Architecture

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Casa Bruma

Casa Bruma

Consisting of nine individual units, the Casa Bruma weaves around the natural landscape. The residence sits on the outskirts of Mexico City. A network of pavilions is organized around a central courtyard. Strategically placed on the site, the structures wrap around the existing trees. Each one houses a different function and is connected by a series of stone walkways. A black concrete facade gives the exteriors a cohesive uniform. The same dark hue bleeds into the interior while oak finishes create a warm contrast. Large panels of glazing frame in the surrounding vegetation. When open, the glass doors expand the interior out to the inner lawn.

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Wye River Container House

Wye River Container House

Perched on a hillside overlooking the ocean, the Wye River Container House is an off-grid retreat on Australia’s Surf Coast. The home is made up of three 20-foot containers sitting on a foundation of stilts. A pair of the units forms the main living space while the remaining volume houses two bedrooms. Their exterior is clad in a dark galvanized steel. Fitted with planting wires and a grass roof, the facade blends into the surrounding forest landscape. Internally, marine plywood gives the interior a minimal but warm aesthetic. Glazing in the rear opens out to a south-facing deck affording views of the nearby sea.

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Curacautin Lake House

Curacautin Lake House

Surrounded by views of the Llaima volcano and the nearby waterfront, the Curacautin Lake House complements the Chilean landscape with a dark minimalist form. The simple, geometric volume is clad in black galvanize steel. Recycled native wood lines the inside, a warm contrast to the exterior facade. The home is organized around a central living area. A skylight washes the double-height room in natural light creating a spacious place for gathering. Large panels of glazing afford the interior expansive views of the natural landscape while a rooftop terrace provides vistas of the Araucania mountain range in the distance.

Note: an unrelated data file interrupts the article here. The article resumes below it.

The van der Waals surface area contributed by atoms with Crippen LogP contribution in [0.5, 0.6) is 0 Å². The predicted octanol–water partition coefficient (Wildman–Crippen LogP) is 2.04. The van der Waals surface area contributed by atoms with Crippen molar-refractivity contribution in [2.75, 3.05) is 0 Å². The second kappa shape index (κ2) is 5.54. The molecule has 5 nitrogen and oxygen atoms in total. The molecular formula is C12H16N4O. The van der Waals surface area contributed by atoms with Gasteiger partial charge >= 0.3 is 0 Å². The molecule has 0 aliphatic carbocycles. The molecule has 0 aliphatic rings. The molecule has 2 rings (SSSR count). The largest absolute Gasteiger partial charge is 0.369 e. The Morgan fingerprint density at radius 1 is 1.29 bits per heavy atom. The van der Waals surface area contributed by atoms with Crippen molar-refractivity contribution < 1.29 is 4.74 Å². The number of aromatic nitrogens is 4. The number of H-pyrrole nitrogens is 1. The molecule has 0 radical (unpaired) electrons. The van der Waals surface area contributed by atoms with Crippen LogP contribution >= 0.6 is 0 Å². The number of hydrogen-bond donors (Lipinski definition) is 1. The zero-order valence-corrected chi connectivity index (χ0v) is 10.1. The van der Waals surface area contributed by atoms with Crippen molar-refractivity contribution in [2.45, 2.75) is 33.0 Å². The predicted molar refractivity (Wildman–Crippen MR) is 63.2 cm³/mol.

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Ancaster Creek House

Ancaster Creek House

Housed in a contemporary shell, the Ancaster Creek House reworks the traditional house plan to accommodate a multi-generational family. The L-shaped structure runs along a stream in Ontario. Its ground floor is dedicated to the parent’s suite. Organized like an apartment, the unit offers a kitchenette and living area that are equipped with special features that adapt to memory loss while separate bedroom can serve both guests or a live-in nurse. A sculpted wooden staircase leads to the homeowner’s quarters housing a master suite, sitting room, and an office. On the opposite wing, the main living, kitchen, and dining room area wraps around a central courtyard created by the two intersecting volumes. Clad in floor-to-ceiling glazing, this communal space looks out onto the landscape, highlighting a single tree and the neighboring stream.

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House on Mount Maigmo

House on Mount Maigmo

Built from natural stone and concrete, the House on Mount Maigmo is a partially sunken, mostly hidden abode. A tunnel-like main volume connects the front and rear of the house, framing views of the titular hill on the former and the 16th-century Tibi reservoir on the latter. The hallway-like space holds the kitchen and dining areas, while a small staircase to one side connects with the bedroom and airy bathroom.